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The special problem of 'dragons'



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A description of the experience

Wonders In The Sky - Unexplained Aerial Objects From Antiquity To Modern Times - and Their Impact on Human Culture, History, and Beliefs - Jacques Vallee and Chris Aubeck

The special problem of "dragons"

The accounts most closely resembling UFO crashes within the scope of our chronology come from Chinese lore and describe the fall of "dragons." For example, we have mentioned the episode of 1169 AD, when dragons were seen battling in the sky during a thunderstorm and pearls like carriage wheels fell down on the ground, where they were found by herds' boys. These pearls would constitute physical proof that a phenomenon had occurred but unfortunately nothing more is said about them.

A similar situation occurred one night in the late Fourth Century AD when Lu Kwang, King of Liang, saw a black dragon in the sky: "Its glittering eyes illuminated the whole vicinity, so that the huge monster was visible till it was enveloped by clouds which gathered from all sides. The next morning traces of its scales were to be seen over a distance of five miles, but soon were wiped out by the heavy rains."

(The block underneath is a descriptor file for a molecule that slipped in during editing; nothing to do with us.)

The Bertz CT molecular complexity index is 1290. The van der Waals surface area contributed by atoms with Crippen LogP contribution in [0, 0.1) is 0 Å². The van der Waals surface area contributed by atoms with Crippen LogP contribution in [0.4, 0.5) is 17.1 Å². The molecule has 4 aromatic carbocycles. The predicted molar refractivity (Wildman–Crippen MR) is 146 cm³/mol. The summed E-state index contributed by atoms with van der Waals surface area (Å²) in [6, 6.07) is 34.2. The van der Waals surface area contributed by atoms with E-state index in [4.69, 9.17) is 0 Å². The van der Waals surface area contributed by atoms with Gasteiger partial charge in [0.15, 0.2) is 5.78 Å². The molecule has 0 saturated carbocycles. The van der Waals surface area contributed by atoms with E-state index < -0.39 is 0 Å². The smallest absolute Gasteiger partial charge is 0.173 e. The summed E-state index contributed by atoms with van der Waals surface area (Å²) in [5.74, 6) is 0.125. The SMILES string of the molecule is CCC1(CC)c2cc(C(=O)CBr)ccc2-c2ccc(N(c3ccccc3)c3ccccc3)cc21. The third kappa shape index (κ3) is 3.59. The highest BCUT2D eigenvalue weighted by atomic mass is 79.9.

One of Kwang's attendants told him that the omen foretold "a man's rise to the position of a ruler," adding that he would no doubt attain such a rank. Lu Kwang rejoiced when he heard this, and did actually become a ruler some time afterwards. More than a century later, in 1295, two dragons fell into a lake at I Hing. This was followed by a strong wind which raised the level of the water "more than a chang," that is, some 10 feet.

The fourteenth century chronicler of this incident, Cheu Mih, adds that he had personally seen the results of another 'dragonfall' himself. Seeing the scorched paddy fields of the Peach garden of the Ts'ing, he interviewed one of the villagers about it. "Yesterday noon there was a big dragon that fell from the sky," he was told. "Immediately he was burned by terrestrial fire and flew away. For what the dragons fear is fire."

This raises the question of exactly what the Chinese of that era understood by the words we now translate as "dragons," obviously a term that covered a wide variety of aerial phenomena, rather than our simple contemporary image of a flying, fire-belching serpent with wings.

In cases when the circumstances surrounding the dragon are clearly stated (storms, destruction, lightning strikes, objects lifted into the sky) it seems that the terrified witnesses were observing tornadoes, with funnel clouds in the shape of giant serpents whipping around in the sky and causing widespread disaster.

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